Many inflate scientific findings by funding their own research and clinical trials. In some cases the claims made by the manufacturers have actually been refuted by the medical and scientific community.

Another problem lies with the consumers themselves.

Because there is no need to obtain a prescription to use dietary supplements, a consumer is free to decide for themselves what product they want to use and in what dosage. And because there is no need to consult a doctor or pharmacist, because anyone can just stroll into and buy them from the clerk standing behind the counter (after getting her to look up from her phone, of course), people assume these products are innocuous. Nothing could be further from the truth.

They can interfere with the effectiveness of prescribed medications, worsen existing conditions or build up in the body, causing toxicity.

Want more information? Check it out here. And here. And here. Be prepared to have your mind blown!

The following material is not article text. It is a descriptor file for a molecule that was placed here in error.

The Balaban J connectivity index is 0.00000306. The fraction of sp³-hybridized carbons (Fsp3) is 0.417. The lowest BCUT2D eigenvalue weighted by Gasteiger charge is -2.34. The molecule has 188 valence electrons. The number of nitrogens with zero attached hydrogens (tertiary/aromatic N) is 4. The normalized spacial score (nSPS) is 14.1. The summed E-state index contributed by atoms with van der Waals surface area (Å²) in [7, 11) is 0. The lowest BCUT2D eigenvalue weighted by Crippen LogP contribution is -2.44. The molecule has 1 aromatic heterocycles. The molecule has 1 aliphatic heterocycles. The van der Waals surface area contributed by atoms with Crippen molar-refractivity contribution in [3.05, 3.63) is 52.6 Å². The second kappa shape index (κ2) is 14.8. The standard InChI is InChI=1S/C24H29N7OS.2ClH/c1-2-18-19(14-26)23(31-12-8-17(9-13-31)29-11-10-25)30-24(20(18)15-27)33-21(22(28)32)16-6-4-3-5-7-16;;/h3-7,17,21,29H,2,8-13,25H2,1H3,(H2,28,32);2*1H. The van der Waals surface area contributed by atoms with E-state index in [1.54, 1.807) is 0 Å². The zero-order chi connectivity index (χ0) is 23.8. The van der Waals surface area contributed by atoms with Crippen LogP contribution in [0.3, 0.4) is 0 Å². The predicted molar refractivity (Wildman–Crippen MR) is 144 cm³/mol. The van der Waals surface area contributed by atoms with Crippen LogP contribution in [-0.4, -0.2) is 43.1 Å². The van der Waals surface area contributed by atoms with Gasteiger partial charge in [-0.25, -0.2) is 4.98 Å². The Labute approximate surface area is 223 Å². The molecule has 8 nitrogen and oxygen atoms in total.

So What’s A Girl To Do?

Good news! You can get all the benefits from dietary supplements in the food you eat! (I mean, seriously, where do you think they got ‘em in the first place?)

A new term called “functional food” is beginning to make the rounds in many health conscious circles.

It’s being used to describe some of the naturally-occurring chemicals, or components, in foods providing health benefits that go beyond nutrition benefits.

For example, an orange is not only rich in vitamin A, D and B6, it also has PMFs to lower cholesterol, fiber to control blood sugar and keep you regular as well as antioxidants to boost the immune system.